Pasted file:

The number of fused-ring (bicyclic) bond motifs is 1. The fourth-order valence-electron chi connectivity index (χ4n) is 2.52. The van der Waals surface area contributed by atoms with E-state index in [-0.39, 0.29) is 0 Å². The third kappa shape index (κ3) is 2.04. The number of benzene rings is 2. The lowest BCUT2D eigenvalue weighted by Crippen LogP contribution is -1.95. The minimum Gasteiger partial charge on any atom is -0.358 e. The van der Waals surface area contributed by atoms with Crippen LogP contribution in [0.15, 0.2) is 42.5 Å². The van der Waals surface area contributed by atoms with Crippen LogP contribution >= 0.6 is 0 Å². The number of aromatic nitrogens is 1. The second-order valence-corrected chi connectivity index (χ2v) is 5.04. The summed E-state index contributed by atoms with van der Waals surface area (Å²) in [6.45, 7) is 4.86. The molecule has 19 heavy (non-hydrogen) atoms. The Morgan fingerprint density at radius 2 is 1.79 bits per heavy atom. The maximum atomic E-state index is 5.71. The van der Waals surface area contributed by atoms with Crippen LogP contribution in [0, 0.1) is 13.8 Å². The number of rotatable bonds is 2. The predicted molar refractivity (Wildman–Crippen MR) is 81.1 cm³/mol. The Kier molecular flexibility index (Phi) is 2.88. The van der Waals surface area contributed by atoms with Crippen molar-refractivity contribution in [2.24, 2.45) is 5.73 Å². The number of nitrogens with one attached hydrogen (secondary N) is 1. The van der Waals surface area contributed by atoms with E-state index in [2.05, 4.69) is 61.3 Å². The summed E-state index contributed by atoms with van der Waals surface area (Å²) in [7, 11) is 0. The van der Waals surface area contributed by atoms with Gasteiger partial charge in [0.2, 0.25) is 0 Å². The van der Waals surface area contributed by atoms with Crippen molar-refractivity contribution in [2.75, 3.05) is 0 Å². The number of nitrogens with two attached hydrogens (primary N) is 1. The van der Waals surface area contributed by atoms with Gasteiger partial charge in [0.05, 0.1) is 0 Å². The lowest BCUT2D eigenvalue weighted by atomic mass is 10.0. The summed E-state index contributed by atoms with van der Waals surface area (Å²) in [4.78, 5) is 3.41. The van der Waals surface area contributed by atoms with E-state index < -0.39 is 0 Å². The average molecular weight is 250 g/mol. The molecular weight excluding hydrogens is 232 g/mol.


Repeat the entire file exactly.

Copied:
The number of fused-ring (bicyclic) bond motifs is 1. The fourth-order valence-electron chi connectivity index (χ4n) is 2.52. The van der Waals surface area contributed by atoms with E-state index in [-0.39, 0.29) is 0 Å². The third kappa shape index (κ3) is 2.04. The number of benzene rings is 2. The lowest BCUT2D eigenvalue weighted by Crippen LogP contribution is -1.95. The minimum Gasteiger partial charge on any atom is -0.358 e. The van der Waals surface area contributed by atoms with Crippen LogP contribution in [0.15, 0.2) is 42.5 Å². The van der Waals surface area contributed by atoms with Crippen LogP contribution >= 0.6 is 0 Å². The number of aromatic nitrogens is 1. The second-order valence-corrected chi connectivity index (χ2v) is 5.04. The summed E-state index contributed by atoms with van der Waals surface area (Å²) in [6.45, 7) is 4.86. The molecule has 19 heavy (non-hydrogen) atoms. The Morgan fingerprint density at radius 2 is 1.79 bits per heavy atom. The maximum atomic E-state index is 5.71. The van der Waals surface area contributed by atoms with Crippen LogP contribution in [0, 0.1) is 13.8 Å². The number of rotatable bonds is 2. The predicted molar refractivity (Wildman–Crippen MR) is 81.1 cm³/mol. The Kier molecular flexibility index (Phi) is 2.88. The van der Waals surface area contributed by atoms with Crippen molar-refractivity contribution in [2.24, 2.45) is 5.73 Å². The number of nitrogens with one attached hydrogen (secondary N) is 1. The van der Waals surface area contributed by atoms with E-state index in [2.05, 4.69) is 61.3 Å². The summed E-state index contributed by atoms with van der Waals surface area (Å²) in [7, 11) is 0. The van der Waals surface area contributed by atoms with Gasteiger partial charge in [0.2, 0.25) is 0 Å². The van der Waals surface area contributed by atoms with Crippen molar-refractivity contribution in [2.75, 3.05) is 0 Å². The number of nitrogens with two attached hydrogens (primary N) is 1. The van der Waals surface area contributed by atoms with Gasteiger partial charge in [0.05, 0.1) is 0 Å². The lowest BCUT2D eigenvalue weighted by atomic mass is 10.0. The summed E-state index contributed by atoms with van der Waals surface area (Å²) in [4.78, 5) is 3.41. The van der Waals surface area contributed by atoms with E-state index < -0.39 is 0 Å². The average molecular weight is 250 g/mol. The molecular weight excluding hydrogens is 232 g/mol.